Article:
1-day SAC/CSL checklist (suggested)

 

This course is designed for a variety of wilderness visitors, some learning about sIMG_20140316_132717_109now-hiking in general while others have hiked 700 miles from the Mexican border to attend as they continue to Canada.

This List is to help you quickly compare what you usually carry (or are already carrying) into the backcountry against what we suggest for this 1-day SAC Clinic. The items listed are what we have chosen to use after 36 years of teaching snow-hiking in the Sierra. We prefer reliable performance and durability over lighter weight to assure personal and group safety. We can only suggest that you do the same.

If students choose to bring to class equipment or gear that doesn’t allow them to learn and practice what is being taught, like shoes that can’t “edge,” topo maps that don’t have enough detail or scope by which to navigate over snow, no GPS, or traction devices that roll off their feet on steep inclines, you may be required to sign a waiver acknowledging  that you were informed of these limitations. We will try to work with what you bring, but if it compromises your ability to maintain your safety, we need to document it for liability reasons.

This is not a complete Gear List, but only of those things relevant to this 1-day IMG_1739SAC course.

Foundation:

Boots/shoes* (traditional leather is best for edging or something tall with stiff edges. Bring what you want and we will try to work with its limitations. See footnote.)

Insoles (like Superfeet or whatever works for you)

2 sets of sock pairs (Smartwool outers with silk liners or whatever works for you)

Traction Devices* (In order of best performance, hiking crampons, then microspikes. No climbing crampons)

Poles & SA device* choice:

  1. One lever-lock adjustable pole with snow basket (like the BD Traverse Pole) and
  2. One BD Whippet Self-Arrest (SA) pole

Or

  1. Two lever-lock adjustable poles with snow baskets and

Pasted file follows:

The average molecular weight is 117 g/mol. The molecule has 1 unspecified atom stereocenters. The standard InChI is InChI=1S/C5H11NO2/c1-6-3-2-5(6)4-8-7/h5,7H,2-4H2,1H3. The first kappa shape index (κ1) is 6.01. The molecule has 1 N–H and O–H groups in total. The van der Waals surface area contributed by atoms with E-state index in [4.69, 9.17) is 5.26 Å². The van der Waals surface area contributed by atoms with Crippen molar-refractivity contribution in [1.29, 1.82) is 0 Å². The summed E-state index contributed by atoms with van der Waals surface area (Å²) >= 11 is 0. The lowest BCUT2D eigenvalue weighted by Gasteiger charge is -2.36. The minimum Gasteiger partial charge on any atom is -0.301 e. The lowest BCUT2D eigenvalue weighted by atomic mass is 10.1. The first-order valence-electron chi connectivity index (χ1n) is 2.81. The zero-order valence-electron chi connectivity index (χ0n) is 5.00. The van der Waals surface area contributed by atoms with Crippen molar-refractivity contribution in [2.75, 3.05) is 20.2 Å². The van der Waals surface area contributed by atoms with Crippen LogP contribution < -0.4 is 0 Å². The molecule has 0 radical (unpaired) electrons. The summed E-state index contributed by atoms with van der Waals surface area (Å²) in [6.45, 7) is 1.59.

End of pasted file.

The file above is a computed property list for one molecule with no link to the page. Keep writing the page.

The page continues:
2. One Ice Axe (like the BD Raven with leash)IMG_3213

 

Closet:

Sun Hat (baseball with bandana or other wide-brimmed hat)

Bandanas (for sweating and sun protection)

Gaiters (tall, for snow and leg protection while postholing)

Waterproof, durable shells (jacket with hood and pants for glissade and SA practice)

1 pair waterproof gloves/mittens

Thin glove liners (can go inside outer gloves or worn as sun protection)DSCF0965

 

Bathroom:

Sunscreen (at least SPF 40)

Lip Balm (with sunscreen)

Skin Cream (for dry, cracked skin)

 

Office:

Dark glasses for snow (must fit close to skin, UVA/B & Polarized. Julbo is goodDSC01316)

Colored topo map of the area (for over-snow navigation. Halfmile?)

A GPS* unit or app is good (Highly consider the Garmin InReach for this and emergency use)

 

Garage:

Sit pad (for sitting on snow)

 

*If students choose to bring to class equipment or gear that doesn’t allow them to learn and practice what is being taught, like shoes that can’t “edge,” topo maps that don’t have enough detail or scope by which to navigate over snow, no GPS, or traction devices that roll off their feet on steep inclines, you may be required to sign a waiver acknowledging  that you were informed of these limitations. We will try to work with what you bring, but if it compromises your ability to maintain your safety, we need to document it for liability reasons.

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